1. re: kenito799

                  I think he called them "food geeks" and I completely agree. Rock on, AB.

          3. I also really really enjoy last nights episode. The trans planted New Yorker wondering what was wrong with all these polite people. The 'the have you seen this woman...How does she tip?' had me on the floor. The other part that had me going was when did his 'letter home' and dressed up in the military garb. Even he said the the civil war people should have given him more material that he would have known what to do with. But he seemed taken by them. Perhaps it was the food that he appreciated or maybe fatherhood has mellowed him.

            It was a terrific episode!!


            4 Replies
            1. re: Withnail42

              I happen to be in the middle of re-watching Ken Burns' CIVIL WAR over the last few days; from the moment the music started at the very beginning of the show I was chuckling. When he started reciting his letter home, I was in hysterics.

              1. re: Fydeaux

                LOL, I also couldn't help but chuckle at the Ken Burns spoof. Though I thought 'startrekkie' analogy was a bit rough - I happen to admire re-enactors - most of them are serious history buffs, they make or fix their own clothes and weapons, and most of them are proficient in at least one or two skill or crafts, and most importantly they get to enjoy outdoors! I've been to a couple of Revolutionary War re-enactments around New York, and their food did not look as nearly good as the confederates' food on last night episode.

                1. re: welle

                  To be fair to Bourdain he didn't say that re-enactors were like trekkies (or trekkers) but that most people considered them to be somewhere between stamp collectors and trekkies.

                  1. re: ccbweb

                    I think the whole point of that statement was that, that's what he and I guess a large portion of people think. Then he got in with them and learned what it was all about and gain a great deal of respect and appreciation for them.


            2. I also really enjoyed this episode, and it made me want to jump on a plane to Charleston (I've never been). I was just curious about that one part. I have it on my DVR so I can watch it again!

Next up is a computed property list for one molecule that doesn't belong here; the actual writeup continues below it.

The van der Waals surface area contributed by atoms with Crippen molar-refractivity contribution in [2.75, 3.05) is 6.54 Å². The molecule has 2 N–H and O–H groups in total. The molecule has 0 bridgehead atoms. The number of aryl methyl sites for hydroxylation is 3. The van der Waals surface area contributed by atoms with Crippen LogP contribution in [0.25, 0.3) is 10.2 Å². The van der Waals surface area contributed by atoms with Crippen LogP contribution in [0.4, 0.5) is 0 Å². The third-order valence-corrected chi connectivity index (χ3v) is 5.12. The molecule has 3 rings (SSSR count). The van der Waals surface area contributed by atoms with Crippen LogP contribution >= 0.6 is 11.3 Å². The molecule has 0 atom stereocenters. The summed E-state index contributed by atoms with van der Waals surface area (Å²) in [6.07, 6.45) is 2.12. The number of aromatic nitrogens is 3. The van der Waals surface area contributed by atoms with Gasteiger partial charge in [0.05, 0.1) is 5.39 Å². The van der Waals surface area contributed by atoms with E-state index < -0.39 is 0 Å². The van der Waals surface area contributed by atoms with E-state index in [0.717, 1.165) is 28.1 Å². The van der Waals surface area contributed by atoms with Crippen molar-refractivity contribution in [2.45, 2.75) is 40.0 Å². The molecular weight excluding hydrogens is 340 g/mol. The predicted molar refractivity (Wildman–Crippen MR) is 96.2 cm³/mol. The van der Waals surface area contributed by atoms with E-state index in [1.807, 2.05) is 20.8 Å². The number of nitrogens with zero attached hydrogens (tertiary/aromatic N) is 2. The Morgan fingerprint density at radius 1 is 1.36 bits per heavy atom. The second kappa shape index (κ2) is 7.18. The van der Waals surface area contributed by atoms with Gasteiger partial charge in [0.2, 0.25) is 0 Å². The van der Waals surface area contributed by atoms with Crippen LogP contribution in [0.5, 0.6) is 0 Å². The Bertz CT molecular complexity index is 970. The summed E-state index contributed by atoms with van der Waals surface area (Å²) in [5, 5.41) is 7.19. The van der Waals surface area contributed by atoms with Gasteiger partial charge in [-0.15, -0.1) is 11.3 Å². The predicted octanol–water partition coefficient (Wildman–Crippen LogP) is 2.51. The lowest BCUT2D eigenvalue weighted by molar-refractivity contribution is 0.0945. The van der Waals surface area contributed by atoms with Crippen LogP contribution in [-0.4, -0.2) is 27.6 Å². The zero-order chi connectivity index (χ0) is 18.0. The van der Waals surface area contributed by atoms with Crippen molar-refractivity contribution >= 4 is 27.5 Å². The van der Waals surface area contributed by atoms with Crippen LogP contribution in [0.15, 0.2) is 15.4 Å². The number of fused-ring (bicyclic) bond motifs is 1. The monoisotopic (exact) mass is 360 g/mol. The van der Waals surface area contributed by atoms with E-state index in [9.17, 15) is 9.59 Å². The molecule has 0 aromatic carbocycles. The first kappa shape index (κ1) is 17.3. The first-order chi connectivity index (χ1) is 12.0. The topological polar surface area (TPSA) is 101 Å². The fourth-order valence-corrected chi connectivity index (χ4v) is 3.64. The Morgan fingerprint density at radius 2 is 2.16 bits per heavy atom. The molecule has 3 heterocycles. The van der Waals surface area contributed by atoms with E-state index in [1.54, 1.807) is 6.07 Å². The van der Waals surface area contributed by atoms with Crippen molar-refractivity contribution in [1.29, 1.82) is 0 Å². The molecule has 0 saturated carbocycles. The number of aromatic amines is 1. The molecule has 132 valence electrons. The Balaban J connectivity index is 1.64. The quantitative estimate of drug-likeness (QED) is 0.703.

1. Being a native Southron (and Basset Hound fancier), I loved this episode. It's nice to visit places like Chaleston and Savannah and meet nice folks. Not much of that around any longer.

                1. Good episode as usual. Tony's Tony. Love him or hate him you're pretty much watching the show because of him.

                  We've been to Charleston once, and frankly I really wish it was under better circumstances and better planning. Because we pretty much missed all the "must do's."

                  I dunno. I know the Lee Bros are popular amongst the "in" crowd with foodies, but I sorta of found their "west-village ala charleston" disposition unbearable. Like when they busted out the bubbly before the oyster roast - it's like dudes, take off your prada sandals and have a beer. You're at an oyster roast. Oh well, to each their own. But I think even Bourdain felt the earlier party stilted. He didn't come all the way down to Charleston only to sit around a west village party listen to guys in polo shirts complaining about mustard sauce on bbqs.

                  I would have like to see more "out of the way" places. Anyways, I always enjoy Tony and his snarkiness and homage to other cinematic chef-d'oeuvres. (lol pardon the pun)